Pumpkin Patch has announced it is to close over half its US stores as it seeks to reduce overall costs.
After a four-month review of the operations the company has decided to close 20 of the company 35 stores in the US: most of those set to close have not been open long. The remaining stores will be primarily based along the West Coast.
Pumpkin Patch’s CEO Maurice Prendergast said that the closure of the stores would create better financial outcome for the business.
“The plan we have outlined today allows us to build from a lower base in a much more structured way and enables the US company to go into the future with far more financial certainty.”
This US operations have struggled because of the extremely difficult economic environment and this has been affecting the NZ-listed company's bottom line. Pumpkin Patch’s US operations recorded an ebit loss of $8.9 million even though retail sales were up 50.6% to $27.3 million for the half year ended January 31.
Pumpkin Patch said as a result of the closures combined with a reduction in US head office costs means the segment is expected to generate a loss in the 2010 financial year in the region of $3 million against the analysts’ predicted average forecast of $13 million.
The company said the cost of the restructure will be around $38 million – the non cash costs are expected to be between $30 million and $34 million and cash costs are expected to be between $6 million and $8 million.
Mr Prendergast said Pumpkin Patch had reduced bank debt by 60%, lowered inventory levels and realigned overheads to better suit the current environment.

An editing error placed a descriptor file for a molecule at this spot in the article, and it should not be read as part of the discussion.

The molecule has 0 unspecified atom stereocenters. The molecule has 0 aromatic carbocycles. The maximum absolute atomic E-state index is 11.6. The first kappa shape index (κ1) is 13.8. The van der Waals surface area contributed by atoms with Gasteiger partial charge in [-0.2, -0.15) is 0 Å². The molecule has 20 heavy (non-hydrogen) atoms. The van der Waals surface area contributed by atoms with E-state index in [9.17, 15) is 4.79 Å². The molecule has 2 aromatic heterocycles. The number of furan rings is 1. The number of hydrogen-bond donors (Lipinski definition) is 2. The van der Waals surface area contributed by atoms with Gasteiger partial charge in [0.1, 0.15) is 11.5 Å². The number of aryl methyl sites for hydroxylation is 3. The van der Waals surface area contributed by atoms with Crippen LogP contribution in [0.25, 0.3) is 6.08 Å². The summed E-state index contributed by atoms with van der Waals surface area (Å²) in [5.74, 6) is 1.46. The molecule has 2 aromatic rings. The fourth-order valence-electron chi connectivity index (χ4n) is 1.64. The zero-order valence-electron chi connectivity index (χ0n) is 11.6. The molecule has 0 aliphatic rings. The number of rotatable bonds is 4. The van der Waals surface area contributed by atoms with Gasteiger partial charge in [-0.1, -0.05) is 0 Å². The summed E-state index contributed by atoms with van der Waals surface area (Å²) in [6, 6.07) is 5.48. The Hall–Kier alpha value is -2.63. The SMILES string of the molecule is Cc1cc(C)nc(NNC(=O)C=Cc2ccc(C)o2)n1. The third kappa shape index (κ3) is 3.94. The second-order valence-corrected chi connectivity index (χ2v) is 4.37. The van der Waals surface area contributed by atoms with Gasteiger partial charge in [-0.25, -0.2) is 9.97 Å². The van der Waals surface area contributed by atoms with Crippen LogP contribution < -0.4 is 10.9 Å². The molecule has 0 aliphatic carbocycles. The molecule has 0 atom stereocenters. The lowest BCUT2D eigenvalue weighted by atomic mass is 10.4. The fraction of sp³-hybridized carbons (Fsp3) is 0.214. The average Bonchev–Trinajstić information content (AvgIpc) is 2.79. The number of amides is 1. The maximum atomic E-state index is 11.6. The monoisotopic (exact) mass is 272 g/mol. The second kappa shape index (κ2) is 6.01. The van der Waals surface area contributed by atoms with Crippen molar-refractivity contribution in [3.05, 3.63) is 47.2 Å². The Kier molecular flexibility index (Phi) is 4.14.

The company forecasted year end bank debt of $30-40m – it now expects bank debt to be at the lower end of this range.
“All of these actions will help deliver much improved financial outcomes for our shareholder in coming years.”
This article is tagged with the following keywords. Find out more about MyNBR Tags
- Former fraudster's 'missing' £14 million
- Government ditches private partner to build Christchurch Convention Centre alone
- Slater to take sabbatical from blog site – ‘like Andrew Sullivan’
- Editor's Insight: Brexit bites as investors, pensioners lose trillions
- Fonterra’s new Aussie boss faces some tough hurdles
Most listened to
- Google tax: Spark boss Simon Moutter says everything's above board with Southern Cross' use of tax-haven Bermuda
- Diversity advocate Adriana Gascoigne says companies with women on their boards are worth more
- The Brexit Special Edition of Foreign Affairs Scope with Nathan Smith
- In his Editor's Insight Nevil Gibson sees the worst Brexit fears realised
- The Australians doing it better? Chapman Tripp partner Roger Wallis explains